What Does a Virtual Private Network (VPN) Do?

A Virtual Private Network (VPN) is a secure connection over the Internet between a device and a network. It establishes a digital connection between your computer and a remote server owned by a VPN provider, creating a point-to-point tunnel that encrypts your personal data, hides your IP address and allows you to bypass website blocks and Internet firewalls. This encrypted connection helps ensure that sensitive data is transmitted securely and prevents unauthorized people from listening to traffic. VPN technology is widely used in corporate environments. It allows the user to carry out their work remotely, connecting to the company's internal network from outside the premises via the Internet.

It also provides access to a private network (one that prevents or restricts public access) to users who do not have direct access to it. Site-to-site VPNs are used when the distance makes it impractical to have direct network connections between offices. Microsoft first developed the virtual private network in 1996 as a way for remote employees to securely access the company's internal network. The VPN then sends your data through its “tunnel” so that no one else on the network can spy on and hijack them. We recommend that you use the IKEv2 protocol when running a VPN on your phone whenever possible, as the protocol is fast, secure, and reliable, and you'll stay connected even if you switch between Wi-Fi and mobile data. VPN protection is the closest thing to true anonymity on the Internet without the need to use the Tor network, which means that your connection is transferred through a widely distributed network of voluntary repeaters, basically keeping your web activity constantly moving so that no one can focus on it. A VPN keeps your Internet traffic private and hidden from anyone who wants to spy on what you do online, whether it's your ISP, your employer, your school, network administrators, hackers using public Wi-Fi networks, web crawlers, or government agencies. Instead of relying on a browser to encrypt the communication between the device and the server, the VPN adds its own ciphers and routes the communication through its own servers.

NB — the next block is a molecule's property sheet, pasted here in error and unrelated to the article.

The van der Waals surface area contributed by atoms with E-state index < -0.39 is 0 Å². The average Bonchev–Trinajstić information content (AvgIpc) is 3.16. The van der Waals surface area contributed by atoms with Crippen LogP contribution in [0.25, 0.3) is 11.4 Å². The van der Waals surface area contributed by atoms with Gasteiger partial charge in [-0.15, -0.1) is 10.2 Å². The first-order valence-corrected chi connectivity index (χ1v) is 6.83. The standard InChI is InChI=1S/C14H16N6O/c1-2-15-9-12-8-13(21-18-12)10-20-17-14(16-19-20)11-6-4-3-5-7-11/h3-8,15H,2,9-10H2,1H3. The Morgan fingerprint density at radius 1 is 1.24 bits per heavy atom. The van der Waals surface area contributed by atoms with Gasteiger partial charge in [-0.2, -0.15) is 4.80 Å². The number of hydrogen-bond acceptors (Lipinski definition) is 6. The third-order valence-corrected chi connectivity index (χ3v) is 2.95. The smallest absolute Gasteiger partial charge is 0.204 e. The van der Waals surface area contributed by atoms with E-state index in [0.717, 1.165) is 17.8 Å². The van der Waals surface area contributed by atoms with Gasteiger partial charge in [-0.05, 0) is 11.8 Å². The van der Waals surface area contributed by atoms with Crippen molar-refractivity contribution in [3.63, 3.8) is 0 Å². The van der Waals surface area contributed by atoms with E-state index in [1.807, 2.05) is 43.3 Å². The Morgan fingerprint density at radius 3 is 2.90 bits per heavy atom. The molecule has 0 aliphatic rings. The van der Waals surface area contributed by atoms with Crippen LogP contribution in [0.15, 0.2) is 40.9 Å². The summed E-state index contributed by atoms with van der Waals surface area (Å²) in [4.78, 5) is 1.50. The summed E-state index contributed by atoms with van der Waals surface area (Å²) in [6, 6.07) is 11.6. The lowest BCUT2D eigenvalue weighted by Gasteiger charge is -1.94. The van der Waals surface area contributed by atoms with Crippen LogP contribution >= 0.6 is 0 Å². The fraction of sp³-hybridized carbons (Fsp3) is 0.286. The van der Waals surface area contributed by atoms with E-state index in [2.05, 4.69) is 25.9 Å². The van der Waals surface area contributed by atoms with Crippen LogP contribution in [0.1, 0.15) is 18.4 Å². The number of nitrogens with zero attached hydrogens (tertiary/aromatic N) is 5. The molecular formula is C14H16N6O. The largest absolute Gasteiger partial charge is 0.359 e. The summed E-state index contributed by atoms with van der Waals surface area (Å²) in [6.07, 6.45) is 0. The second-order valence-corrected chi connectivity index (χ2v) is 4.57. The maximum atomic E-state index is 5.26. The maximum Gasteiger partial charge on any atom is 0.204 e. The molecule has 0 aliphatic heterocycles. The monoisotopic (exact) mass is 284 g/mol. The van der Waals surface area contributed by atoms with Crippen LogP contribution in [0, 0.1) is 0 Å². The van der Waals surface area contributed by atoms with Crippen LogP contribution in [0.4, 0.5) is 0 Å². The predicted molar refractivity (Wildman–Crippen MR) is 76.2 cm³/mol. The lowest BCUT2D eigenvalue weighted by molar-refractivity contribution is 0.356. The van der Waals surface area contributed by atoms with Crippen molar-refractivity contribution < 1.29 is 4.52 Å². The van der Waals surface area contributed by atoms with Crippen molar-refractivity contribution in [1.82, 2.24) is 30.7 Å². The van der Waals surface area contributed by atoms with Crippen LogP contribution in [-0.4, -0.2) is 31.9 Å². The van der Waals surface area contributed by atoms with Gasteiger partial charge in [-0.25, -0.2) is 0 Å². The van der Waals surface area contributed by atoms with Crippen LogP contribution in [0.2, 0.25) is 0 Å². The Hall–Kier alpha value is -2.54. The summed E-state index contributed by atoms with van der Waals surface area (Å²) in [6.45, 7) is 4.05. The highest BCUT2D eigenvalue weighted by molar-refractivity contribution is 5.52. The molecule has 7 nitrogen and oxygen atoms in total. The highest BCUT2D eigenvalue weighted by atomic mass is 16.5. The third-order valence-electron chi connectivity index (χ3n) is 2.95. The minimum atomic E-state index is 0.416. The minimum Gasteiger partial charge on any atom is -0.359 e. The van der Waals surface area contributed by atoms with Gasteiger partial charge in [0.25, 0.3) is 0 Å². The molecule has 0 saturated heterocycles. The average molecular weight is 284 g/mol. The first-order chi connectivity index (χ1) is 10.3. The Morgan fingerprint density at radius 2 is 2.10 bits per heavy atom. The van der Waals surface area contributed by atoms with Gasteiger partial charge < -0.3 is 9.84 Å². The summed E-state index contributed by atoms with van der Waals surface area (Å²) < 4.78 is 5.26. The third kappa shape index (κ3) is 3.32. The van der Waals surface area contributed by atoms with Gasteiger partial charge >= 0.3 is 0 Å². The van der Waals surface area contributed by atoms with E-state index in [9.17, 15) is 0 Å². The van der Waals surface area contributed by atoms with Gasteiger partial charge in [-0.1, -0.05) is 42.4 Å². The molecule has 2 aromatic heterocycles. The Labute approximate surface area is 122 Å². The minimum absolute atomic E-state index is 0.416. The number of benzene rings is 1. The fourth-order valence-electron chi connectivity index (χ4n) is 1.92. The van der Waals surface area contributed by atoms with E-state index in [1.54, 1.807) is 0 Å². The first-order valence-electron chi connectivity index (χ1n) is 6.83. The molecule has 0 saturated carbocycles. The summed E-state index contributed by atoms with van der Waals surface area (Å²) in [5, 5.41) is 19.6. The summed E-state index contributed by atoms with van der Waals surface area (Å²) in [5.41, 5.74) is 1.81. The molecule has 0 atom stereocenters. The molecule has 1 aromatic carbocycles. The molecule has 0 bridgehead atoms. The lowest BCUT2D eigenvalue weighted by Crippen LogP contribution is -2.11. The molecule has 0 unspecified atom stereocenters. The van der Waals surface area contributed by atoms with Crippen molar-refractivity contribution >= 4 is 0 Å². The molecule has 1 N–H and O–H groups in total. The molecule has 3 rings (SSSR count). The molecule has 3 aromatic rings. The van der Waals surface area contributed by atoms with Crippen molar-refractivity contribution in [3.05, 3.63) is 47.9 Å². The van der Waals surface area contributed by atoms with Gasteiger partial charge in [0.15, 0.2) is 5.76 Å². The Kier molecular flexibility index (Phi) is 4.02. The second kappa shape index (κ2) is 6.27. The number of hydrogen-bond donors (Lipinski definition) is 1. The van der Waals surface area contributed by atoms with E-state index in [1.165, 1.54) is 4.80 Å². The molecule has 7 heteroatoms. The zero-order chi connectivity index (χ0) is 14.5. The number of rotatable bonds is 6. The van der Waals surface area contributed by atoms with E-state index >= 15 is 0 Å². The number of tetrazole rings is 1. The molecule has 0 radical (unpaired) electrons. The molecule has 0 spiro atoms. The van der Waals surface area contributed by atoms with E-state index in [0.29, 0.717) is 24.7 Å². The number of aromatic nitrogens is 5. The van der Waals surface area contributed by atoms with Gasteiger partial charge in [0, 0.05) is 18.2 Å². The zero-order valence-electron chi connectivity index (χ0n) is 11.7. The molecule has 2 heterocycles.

A device that is within a customer's network and is not directly connected to the service provider's network can also be used for VPN protection. Its main function is to allow the service provider to expand its PPVPN offering, for example, by acting as an aggregation point for several PEs. Tunneling protocols can work in a point-to-point network topology; however, in theory they wouldn't be considered a VPN because, by definition, a VPN is expected to support sets of arbitrary and changing network nodes.

Deb Magby
Deb Magby

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